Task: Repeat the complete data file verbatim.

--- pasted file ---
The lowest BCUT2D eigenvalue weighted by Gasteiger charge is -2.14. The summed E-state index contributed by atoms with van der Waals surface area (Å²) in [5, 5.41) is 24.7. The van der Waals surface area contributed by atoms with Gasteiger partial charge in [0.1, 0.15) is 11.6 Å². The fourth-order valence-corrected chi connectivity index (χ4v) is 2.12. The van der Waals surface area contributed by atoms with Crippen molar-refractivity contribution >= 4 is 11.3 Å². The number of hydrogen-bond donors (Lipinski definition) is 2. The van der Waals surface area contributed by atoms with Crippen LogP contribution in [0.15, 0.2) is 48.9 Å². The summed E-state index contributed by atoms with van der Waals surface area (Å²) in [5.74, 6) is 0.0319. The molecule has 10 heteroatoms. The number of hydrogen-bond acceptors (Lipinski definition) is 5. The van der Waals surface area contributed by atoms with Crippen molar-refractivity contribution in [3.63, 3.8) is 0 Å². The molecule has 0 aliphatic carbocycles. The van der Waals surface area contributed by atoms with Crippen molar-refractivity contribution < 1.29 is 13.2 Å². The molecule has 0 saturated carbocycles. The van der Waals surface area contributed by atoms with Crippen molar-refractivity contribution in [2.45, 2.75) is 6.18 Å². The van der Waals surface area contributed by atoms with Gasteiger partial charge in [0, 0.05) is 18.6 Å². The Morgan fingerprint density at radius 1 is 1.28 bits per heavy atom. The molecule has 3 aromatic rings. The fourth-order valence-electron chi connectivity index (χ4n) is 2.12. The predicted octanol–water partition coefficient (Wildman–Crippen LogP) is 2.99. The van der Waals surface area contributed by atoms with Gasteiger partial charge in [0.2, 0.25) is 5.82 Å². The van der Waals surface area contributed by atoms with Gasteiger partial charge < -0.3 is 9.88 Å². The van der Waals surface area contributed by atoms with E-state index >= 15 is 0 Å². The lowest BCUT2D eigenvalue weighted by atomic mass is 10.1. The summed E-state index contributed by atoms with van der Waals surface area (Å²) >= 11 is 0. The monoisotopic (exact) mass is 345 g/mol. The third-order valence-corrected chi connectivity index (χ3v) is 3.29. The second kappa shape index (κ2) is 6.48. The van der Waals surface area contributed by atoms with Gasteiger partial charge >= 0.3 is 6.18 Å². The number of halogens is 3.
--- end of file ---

The lowest BCUT2D eigenvalue weighted by Gasteiger charge is -2.14. The summed E-state index contributed by atoms with van der Waals surface area (Å²) in [5, 5.41) is 24.7. The van der Waals surface area contributed by atoms with Gasteiger partial charge in [0.1, 0.15) is 11.6 Å². The fourth-order valence-corrected chi connectivity index (χ4v) is 2.12. The van der Waals surface area contributed by atoms with Crippen molar-refractivity contribution >= 4 is 11.3 Å². The number of hydrogen-bond donors (Lipinski definition) is 2. The van der Waals surface area contributed by atoms with Crippen LogP contribution in [0.15, 0.2) is 48.9 Å². The summed E-state index contributed by atoms with van der Waals surface area (Å²) in [5.74, 6) is 0.0319. The molecule has 10 heteroatoms. The number of hydrogen-bond acceptors (Lipinski definition) is 5. The van der Waals surface area contributed by atoms with Crippen molar-refractivity contribution in [3.63, 3.8) is 0 Å². The molecule has 0 aliphatic carbocycles. The van der Waals surface area contributed by atoms with Crippen molar-refractivity contribution < 1.29 is 13.2 Å². The molecule has 0 saturated carbocycles. The van der Waals surface area contributed by atoms with Crippen molar-refractivity contribution in [2.45, 2.75) is 6.18 Å². The van der Waals surface area contributed by atoms with Gasteiger partial charge in [0, 0.05) is 18.6 Å². The Morgan fingerprint density at radius 1 is 1.28 bits per heavy atom. The molecule has 3 aromatic rings. The fourth-order valence-electron chi connectivity index (χ4n) is 2.12. The predicted octanol–water partition coefficient (Wildman–Crippen LogP) is 2.99. The van der Waals surface area contributed by atoms with Gasteiger partial charge in [0.2, 0.25) is 5.82 Å². The van der Waals surface area contributed by atoms with Gasteiger partial charge < -0.3 is 9.88 Å². The van der Waals surface area contributed by atoms with E-state index >= 15 is 0 Å². The lowest BCUT2D eigenvalue weighted by atomic mass is 10.1. The summed E-state index contributed by atoms with van der Waals surface area (Å²) >= 11 is 0. The monoisotopic (exact) mass is 345 g/mol. The third-order valence-corrected chi connectivity index (χ3v) is 3.29. The second kappa shape index (κ2) is 6.48. The van der Waals surface area contributed by atoms with Gasteiger partial charge >= 0.3 is 6.18 Å². The number of halogens is 3.